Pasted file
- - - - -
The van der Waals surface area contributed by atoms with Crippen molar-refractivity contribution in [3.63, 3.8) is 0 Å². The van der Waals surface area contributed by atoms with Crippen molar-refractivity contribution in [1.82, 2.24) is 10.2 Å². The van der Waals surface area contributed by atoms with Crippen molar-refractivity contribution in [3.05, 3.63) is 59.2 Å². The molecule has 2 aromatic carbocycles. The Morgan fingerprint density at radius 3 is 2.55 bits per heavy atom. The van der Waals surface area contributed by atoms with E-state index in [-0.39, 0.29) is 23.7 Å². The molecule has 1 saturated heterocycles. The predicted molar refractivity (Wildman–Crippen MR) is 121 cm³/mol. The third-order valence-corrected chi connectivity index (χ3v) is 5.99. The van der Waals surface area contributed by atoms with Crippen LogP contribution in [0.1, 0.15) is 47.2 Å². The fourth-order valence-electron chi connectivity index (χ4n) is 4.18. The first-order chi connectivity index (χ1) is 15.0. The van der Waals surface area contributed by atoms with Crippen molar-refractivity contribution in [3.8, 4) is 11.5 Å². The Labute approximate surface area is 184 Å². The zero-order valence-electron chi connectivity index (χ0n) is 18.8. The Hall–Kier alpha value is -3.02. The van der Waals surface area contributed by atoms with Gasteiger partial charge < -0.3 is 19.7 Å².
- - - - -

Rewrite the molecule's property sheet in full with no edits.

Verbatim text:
The van der Waals surface area contributed by atoms with Crippen molar-refractivity contribution in [3.63, 3.8) is 0 Å². The van der Waals surface area contributed by atoms with Crippen molar-refractivity contribution in [1.82, 2.24) is 10.2 Å². The van der Waals surface area contributed by atoms with Crippen molar-refractivity contribution in [3.05, 3.63) is 59.2 Å². The molecule has 2 aromatic carbocycles. The Morgan fingerprint density at radius 3 is 2.55 bits per heavy atom. The van der Waals surface area contributed by atoms with E-state index in [-0.39, 0.29) is 23.7 Å². The molecule has 1 saturated heterocycles. The predicted molar refractivity (Wildman–Crippen MR) is 121 cm³/mol. The third-order valence-corrected chi connectivity index (χ3v) is 5.99. The van der Waals surface area contributed by atoms with Crippen LogP contribution in [0.1, 0.15) is 47.2 Å². The fourth-order valence-electron chi connectivity index (χ4n) is 4.18. The first-order chi connectivity index (χ1) is 15.0. The van der Waals surface area contributed by atoms with Crippen molar-refractivity contribution in [3.8, 4) is 11.5 Å². The Labute approximate surface area is 184 Å². The zero-order valence-electron chi connectivity index (χ0n) is 18.8. The Hall–Kier alpha value is -3.02. The van der Waals surface area contributed by atoms with Gasteiger partial charge < -0.3 is 19.7 Å².